Cactus Jack introduced Boo Bradley to freedom in an oddly compelling vignette on SMW television, which closed with the two walking into the sunset while “He Ain’t Heavy, He’s My Brother” played. That was the tamest segment of the show, as New Jack and Bob Armstrong found themselves in an argument where Armstrong said that he did not hate New Jack because he was black; instead, he hated him because he was an asshole! Also on the show, Jim Cornette cut quite the controversial promo, especially for a babyface, when he said that some white people just do not like black people, and that New Jack made that worse. He added that when an average white guy turned on the news in the evenings, he never saw that nine out of ten black men have jobs, work hard, take care of their families, or that their children play sports, make good grades and stay away from drugs. Instead, the average white guy would see misfits, criminals and loudmouths hanging out in street gangs and taking drugs. He then had the nerve to — as the SMW owner and promoter, mind you — accuse New Jack of attempting to profit from racial tension. What made the promo especially jarring was that it was taped backstage at a WWF show against a WWF backdrop, and Dave Meltzer noted in the Wrestling Observer Newsletter at the time how shocked WWF employees who heard the promo were by its content.

Jerry Lawler and Bill Dundee had words on USWA television over a match they had on January 16 at Mid South Coliseum, where Dundee defeated Lawler by disqualification after bringing a chain to the ring and then hiding it on Lawler’s person. The two indicated that a rematch would happen in the near future, but Dundee said they could have a nice fight when Lawler got tired of “fooling around with the Mickey Mouse organization up North”.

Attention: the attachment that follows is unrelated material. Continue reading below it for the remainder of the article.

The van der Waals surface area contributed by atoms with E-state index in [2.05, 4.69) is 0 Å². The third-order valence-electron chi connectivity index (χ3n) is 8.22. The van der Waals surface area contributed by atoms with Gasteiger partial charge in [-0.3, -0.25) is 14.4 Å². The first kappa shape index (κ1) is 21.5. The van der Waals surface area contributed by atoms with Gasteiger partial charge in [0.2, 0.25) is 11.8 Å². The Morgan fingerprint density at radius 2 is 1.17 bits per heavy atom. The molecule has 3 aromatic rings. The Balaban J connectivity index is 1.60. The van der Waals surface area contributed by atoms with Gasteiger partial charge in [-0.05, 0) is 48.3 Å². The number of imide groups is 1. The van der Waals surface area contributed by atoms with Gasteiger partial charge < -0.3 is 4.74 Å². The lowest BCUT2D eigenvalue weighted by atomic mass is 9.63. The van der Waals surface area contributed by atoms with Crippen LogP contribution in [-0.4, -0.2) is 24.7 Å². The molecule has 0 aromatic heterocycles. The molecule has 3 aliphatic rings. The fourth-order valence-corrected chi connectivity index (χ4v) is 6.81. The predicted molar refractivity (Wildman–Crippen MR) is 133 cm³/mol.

Bret Hart was the guest of Shawn Michaels in his Heartbreak Hotel segment on WWF Superstars. Shawn confronted Bret about the “scuttlebutt” that he had changed after spending too much time in Hollywood, and Bret responded that he had fun filming Lonesome Dove but was back to work. The WWF was concerned that Bret would get a bigger pop than Diesel in their upcoming Royal Rumble match, so they teased a Bret heel turn going into the match.

WCW Saturday Night aired a sit-down interview with Brian Pillman, whose gimmick was changed to California Brian, with Brian explaining how when he had a guest spot on Baywatch, he gained strength from seeing how Californians responded to floods. He also mentions the upcoming WCW Cruiserweight Title tournament which would not see the light of day for over another year, which shows how long that idea was tossed around before they finally executed it. It might be best that they waited, as early plans were to build the cruiserweight division around Koko B. Ware and Tito Santana, who would be the “AAA representative”. WCW also wanted Sabu to join the division but he only wanted to wrestle as a heavyweight.

New Japan ran a show at Korakuen Hall in front of a house full of hardcore fans, which was the perfect setting for El Samurai and Shinjiro Otani to have a ***** classic. The two stayed almost entirely on the mat in an epic encounter that presented a possible fresh direction the junior heavyweight style could have taken in the coming years.